‘MM stands for Mick McCarthy and not Merlin the Magician’, as a former manager once said.
Now it’s Terry Connor’s turn to admit that if he had a ‘magic wand’ plenty of Wolverhampton Wanderers’ problems would have been waved away in an instant this season.
With 79 goals conceded in 36 Premier League games there’s little doubt why Wolves lost their top flight status. Only Blackburn, with 75 conceded, also averaged more than two goals conceded per game – and look at their predicament.
On 14 occasions Wolves leaked two goals in a game, seven times they let in three, two times it was four, and then there were those wretched five-goal maulings to Fulham, Albion and Manchester United.
“If I had a magic wand I’d turn the clock back to last August when we drew 0-0 at Villa,” said Connor.
“I’d have waved it then and given it to the gaffer and we’d have stopped conceding goals.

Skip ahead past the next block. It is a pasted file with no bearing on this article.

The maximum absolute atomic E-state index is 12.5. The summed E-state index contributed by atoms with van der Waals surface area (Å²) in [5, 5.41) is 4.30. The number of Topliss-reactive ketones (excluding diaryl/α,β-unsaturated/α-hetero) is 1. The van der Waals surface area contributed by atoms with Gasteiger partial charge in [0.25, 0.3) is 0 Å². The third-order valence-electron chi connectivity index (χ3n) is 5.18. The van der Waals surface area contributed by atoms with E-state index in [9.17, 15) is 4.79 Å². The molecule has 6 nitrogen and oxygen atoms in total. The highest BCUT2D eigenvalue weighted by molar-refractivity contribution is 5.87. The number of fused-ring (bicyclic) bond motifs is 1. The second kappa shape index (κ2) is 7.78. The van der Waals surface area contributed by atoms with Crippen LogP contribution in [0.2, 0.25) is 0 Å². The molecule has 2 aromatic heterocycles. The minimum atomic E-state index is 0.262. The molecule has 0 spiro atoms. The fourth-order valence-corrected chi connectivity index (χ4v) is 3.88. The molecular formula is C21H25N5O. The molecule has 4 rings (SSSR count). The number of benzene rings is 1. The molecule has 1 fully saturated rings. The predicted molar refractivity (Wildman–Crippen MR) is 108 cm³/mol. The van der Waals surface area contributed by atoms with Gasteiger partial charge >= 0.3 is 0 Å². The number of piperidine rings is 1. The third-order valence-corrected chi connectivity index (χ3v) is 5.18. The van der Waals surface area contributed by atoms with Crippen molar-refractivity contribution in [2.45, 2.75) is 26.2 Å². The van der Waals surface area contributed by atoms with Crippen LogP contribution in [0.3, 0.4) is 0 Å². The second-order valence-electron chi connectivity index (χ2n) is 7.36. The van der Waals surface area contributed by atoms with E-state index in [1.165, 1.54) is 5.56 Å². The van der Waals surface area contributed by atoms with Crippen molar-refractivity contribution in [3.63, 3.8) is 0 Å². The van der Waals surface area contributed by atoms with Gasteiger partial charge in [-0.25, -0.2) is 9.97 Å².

“There’s no magic wand though so we just keep working on the training pitch to turn it around. We keep working diligently, working hard and use different players and try to get the right combination.
“A lot of goals have been down to individual errors rather than a particular system or pattern. So we keep working to try to iron those out.”
Roger Johnson’s future would appear away from Molineux, Sebastien Bassong’s certainly is and Jody Craddock’s likewise which leaves Christophe Berra, Richard Stearman and the emerging Danny Batth as the club’s central defence options for the Championship.
Connor admits the goals against column has been galling.
“It is frustrating because it’s cost us Premier League status, or gone a long way towards that,” he said before exonerating his defence from full responsibility.
“If you score and score again, there’s a bit of breathing space.
“If you put your chances away then the onus isn’t always on defending.
“So if you create 10 chances and only convert one, you leave yourself open to the score going to 1-1 from one slip-up. Another bit of poor defending and a slip, and you lose the game 2-1.
“That could be a fluke like a setplay which gets caught in the wind and blows over your keeper’s head.
“It’s about getting that balance, but if you score one and then get a second, people are more confident about defending and things like that.
“When you’re constantly on your guard to be protecting against making errors, it’s harder and there is less confidence. So we’re always trying to bolster both departments.”